Haley: Is there anything that has surprised you most during your time so far in the House?
Auchincloss: How much my life is controlled by my staff.
Haley: Just working on legislation and participating in committee hearings so far, is there anything dysfunctional about the process that you’ve noticed? Is there anything you’d do to help make the place run better?
Auchincloss: Well, I’m still learning how Congress works, so I’m hesitant to kind of be one of those people that comes into an institution and say I’m smarter than everybody else. Especially in a virtual environment, I think really I haven’t even developed a baseline yet for how Congress works. So my only real baseline is my time as a city councillor. I was a city councillor for five years. I was the chair of a committee on the city council, and our committee work as a city council was really very productive and was, I would say, more collaborative than we see in Congress. So the chair would guide a conversation, but all eight members of the committee would participate. You’d bring in outside experts, you’d have conversations, you’d go back and forth. You’d really work on language together. And I hope that as we go back to in-person committee hearings, we’ll have more of that vibe of kind of really huddling around a piece of legislation and working on it together.
Haley: You’ve spoken to a few reporters about how you’ve grappled with Republicans who contested the results of the election. Can you just discuss more how you’re navigating those relationships?
Auchincloss: I’m not going to establish political partnerships with people who don’t recognize Joe Biden as the legitimate winner of a free and fair election. They need to kind of put that line in the sand at this point, and then, okay, we can start having conversations. That doesn’t preclude me from maintaining personal ties with members of the opposite party. And I’ve, by reasons of proximity to other offices, or because of shared veteran status, or because we met during orientation, I’ve developed some friendly relationships with Republicans. And those are the kernels, I think, of future political relationships. Things are a little bit raw right now, but relationships are the currency of politics. And so I do think it’s important to invest in those personal relationships.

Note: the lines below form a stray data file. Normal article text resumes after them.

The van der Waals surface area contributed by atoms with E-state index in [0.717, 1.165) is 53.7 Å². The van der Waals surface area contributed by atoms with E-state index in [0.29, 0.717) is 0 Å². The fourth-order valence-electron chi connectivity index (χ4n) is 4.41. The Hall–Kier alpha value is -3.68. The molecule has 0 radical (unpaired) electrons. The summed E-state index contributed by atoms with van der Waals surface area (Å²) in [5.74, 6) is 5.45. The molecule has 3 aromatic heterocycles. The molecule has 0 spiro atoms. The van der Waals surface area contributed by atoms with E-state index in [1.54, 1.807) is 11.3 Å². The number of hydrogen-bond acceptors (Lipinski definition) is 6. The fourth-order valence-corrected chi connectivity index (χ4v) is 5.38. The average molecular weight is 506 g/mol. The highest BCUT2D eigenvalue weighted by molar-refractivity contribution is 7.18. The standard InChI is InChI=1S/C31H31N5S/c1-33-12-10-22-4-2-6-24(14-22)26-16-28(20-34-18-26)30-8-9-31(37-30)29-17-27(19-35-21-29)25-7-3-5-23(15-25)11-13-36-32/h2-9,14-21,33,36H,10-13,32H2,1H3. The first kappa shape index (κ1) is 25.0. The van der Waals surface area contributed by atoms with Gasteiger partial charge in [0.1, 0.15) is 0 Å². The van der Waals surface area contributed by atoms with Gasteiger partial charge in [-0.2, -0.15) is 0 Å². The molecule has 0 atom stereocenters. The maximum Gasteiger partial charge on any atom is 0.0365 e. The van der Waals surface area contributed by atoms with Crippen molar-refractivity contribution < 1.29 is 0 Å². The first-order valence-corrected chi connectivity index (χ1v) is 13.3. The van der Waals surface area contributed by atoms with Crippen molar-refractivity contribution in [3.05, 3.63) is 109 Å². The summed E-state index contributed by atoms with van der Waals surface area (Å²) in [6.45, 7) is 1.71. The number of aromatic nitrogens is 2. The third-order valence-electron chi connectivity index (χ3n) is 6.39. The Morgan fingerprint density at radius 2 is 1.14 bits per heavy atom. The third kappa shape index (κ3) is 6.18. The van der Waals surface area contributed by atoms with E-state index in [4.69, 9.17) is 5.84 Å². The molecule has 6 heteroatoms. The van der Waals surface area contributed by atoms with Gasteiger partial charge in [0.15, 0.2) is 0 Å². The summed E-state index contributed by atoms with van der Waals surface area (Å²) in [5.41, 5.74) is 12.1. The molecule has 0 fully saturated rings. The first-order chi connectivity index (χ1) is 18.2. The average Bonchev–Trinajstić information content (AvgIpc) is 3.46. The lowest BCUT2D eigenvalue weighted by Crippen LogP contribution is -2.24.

I would also say, I think it’s important also just to draw a distinction between bipartisanship and unity. A lot of us heard and took to heart President Biden’s compelling call for unity at his inauguration. We can do unifying things in Congress on a partisan basis. I’d point to two things. One, the American Rescue Plan. 70 percent of Americans think it’s a good idea. We passed that on a partisan vote. I would argue the ARP is a unifying piece of legislation, helping people who are in need, and it’s laying the foundation for a roaring jobs and infrastructure program. Number two would be gun safety legislation. Great majorities of Americans want universal background checks. Passing universal background checks in the House and the Senate, even if it was on strictly partisan lines, would be a unifying piece of legislation.
Haley: Have you spoken with former Rep. Joe Kenendy in your first few months about setting up the office and other things you may have questions about?
Auchincloss: Yes. I speak to Joe every few weeks, I would say. We’ll get on the phone.
Haley: Is there anything specific you’ve looked for in hiring staff?
Auchincloss: We hired for four core values: excellence, integrity, curiosity, and inclusive leadership.
Haley: What was your experience like on January 6? I know many members were stuck in their offices for hours while they waited for the building to be cleared. What was that like for you?
Auchincloss: The most salient memory to me is going back onto the House floor that night and walking through a Capitol that was in military lockdown and was trashed. I mean, truly was in derelict condition. Going onto the House chamber floor and seeing the Republicans stand up and contest the election results again. And the tension in that room and the palpable anger was unlike any other circumstance I’ve been in. I mean, it was like there were shock waves in the air. A fist fight almost broke out between two members, in fact. That is definitely going to stay with me the rest of my career.
Haley: I also wanted to get your thoughts on the challenge to the results in Iowa’s 2nd Congressional District. Some of your colleagues have said they don’t want to vote on whether to remove the Republican who was certified the winner of the seat, Rep. Marianette Miller-Meeks. What do you think of that situation?
Auchincloss: Well, I think as Chairwoman Lofgren said, the burden of evidence is on Rita Hart.